The Speaker of Parliament, Alban Sumana Kingsford Bagbin, has indicated that the House will consider adding the process of campaign financing to the scope of activities to be regulated via a bill that will be proposed sometime next year-which seeks to cut down the cost of political business.
Political business in Ghana, especially for elections requires heavy financing. Available data shows major political parties in Ghana are funded privately either through donations made by institutions, kickbacks and corruption, fund-raising or membership dues, and nomination fees paid by aspirants of executive positions in political parties as well as parliamentary and presidential aspirants during party primaries and congress.
Addressing members of the Parliamentary Press Corps at Parliament House on Friday, Mr. Alban Bagbin said the legislature would be making a move to curb the high cost of pollical campaign financing.
“So by next year, I am going to work together with civil society -they have given me a report already, on how we legislate to facilitate and regulate the process of campaign financing and also of funding of campaign by individual candidates [whether as MPs, assembly members or presidential candidates, we cannot leave it as it is, nobody is asking where they get the money, how they spend it, nobody cares, and at the end of the day the person is supposed to be Father Christmas, so we going to come out with a law on this matter We can say reduce it to posters, the idea is to reduce the cost, the money, we need to do something to cut down on the cost of political business and I think we will work towards that, so we need to change the system to reduce corruption,” he said.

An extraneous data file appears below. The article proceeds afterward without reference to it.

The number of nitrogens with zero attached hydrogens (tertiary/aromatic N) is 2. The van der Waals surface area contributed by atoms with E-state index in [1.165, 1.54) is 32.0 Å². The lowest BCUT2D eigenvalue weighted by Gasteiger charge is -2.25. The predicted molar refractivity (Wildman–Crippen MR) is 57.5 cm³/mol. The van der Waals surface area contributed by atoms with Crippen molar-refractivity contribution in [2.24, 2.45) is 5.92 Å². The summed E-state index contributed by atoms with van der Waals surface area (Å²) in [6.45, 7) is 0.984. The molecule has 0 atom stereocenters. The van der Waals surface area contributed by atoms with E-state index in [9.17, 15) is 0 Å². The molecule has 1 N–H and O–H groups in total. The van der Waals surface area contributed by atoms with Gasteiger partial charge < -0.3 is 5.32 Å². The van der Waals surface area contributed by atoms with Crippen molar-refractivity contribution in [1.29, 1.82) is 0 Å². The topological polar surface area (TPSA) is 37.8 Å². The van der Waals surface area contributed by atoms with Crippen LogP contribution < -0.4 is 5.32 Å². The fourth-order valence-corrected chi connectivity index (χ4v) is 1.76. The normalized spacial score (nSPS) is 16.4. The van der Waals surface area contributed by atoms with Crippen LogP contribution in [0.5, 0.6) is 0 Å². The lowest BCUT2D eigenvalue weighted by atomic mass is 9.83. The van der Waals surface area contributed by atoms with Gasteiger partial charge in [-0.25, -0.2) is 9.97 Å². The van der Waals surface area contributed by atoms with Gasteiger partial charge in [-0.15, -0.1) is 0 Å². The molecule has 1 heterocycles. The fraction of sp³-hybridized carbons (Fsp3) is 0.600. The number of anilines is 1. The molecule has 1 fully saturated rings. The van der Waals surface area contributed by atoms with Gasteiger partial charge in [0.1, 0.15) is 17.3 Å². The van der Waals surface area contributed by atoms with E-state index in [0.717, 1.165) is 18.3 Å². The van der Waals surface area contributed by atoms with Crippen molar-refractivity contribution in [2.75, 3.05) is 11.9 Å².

According to Speaker, such a move will help lessen the corruption tag associated with political campaign financing and strengthen the country’s democratic credentials as well as engendering confidence in parliament.
Presently, no provision under current law [Political Parties Act (Act 574] for direct (cash) public funding of political parties.
However, under a longstanding arrangement that has yet to be enshrined in law, Members of Parliament receive a portion of the District Assemblies Common Fund allocated to districts within their constituencies.
Also, in past elections, the Government, acting through the Electoral Commission, has allocated vehicles to qualified political parties for use in election campaigns.
Over the years, weaknesses and poor performance of political parties have been largely blamed on the inadequate funding of
The lack of state funding of political parties accounts for the lack of political party dynamism and encourages the abuse of incumbency, political support and corruption that, in turn, undermine political party competitiveness, thereby undermining the entire system of multiparty democracy in Ghana.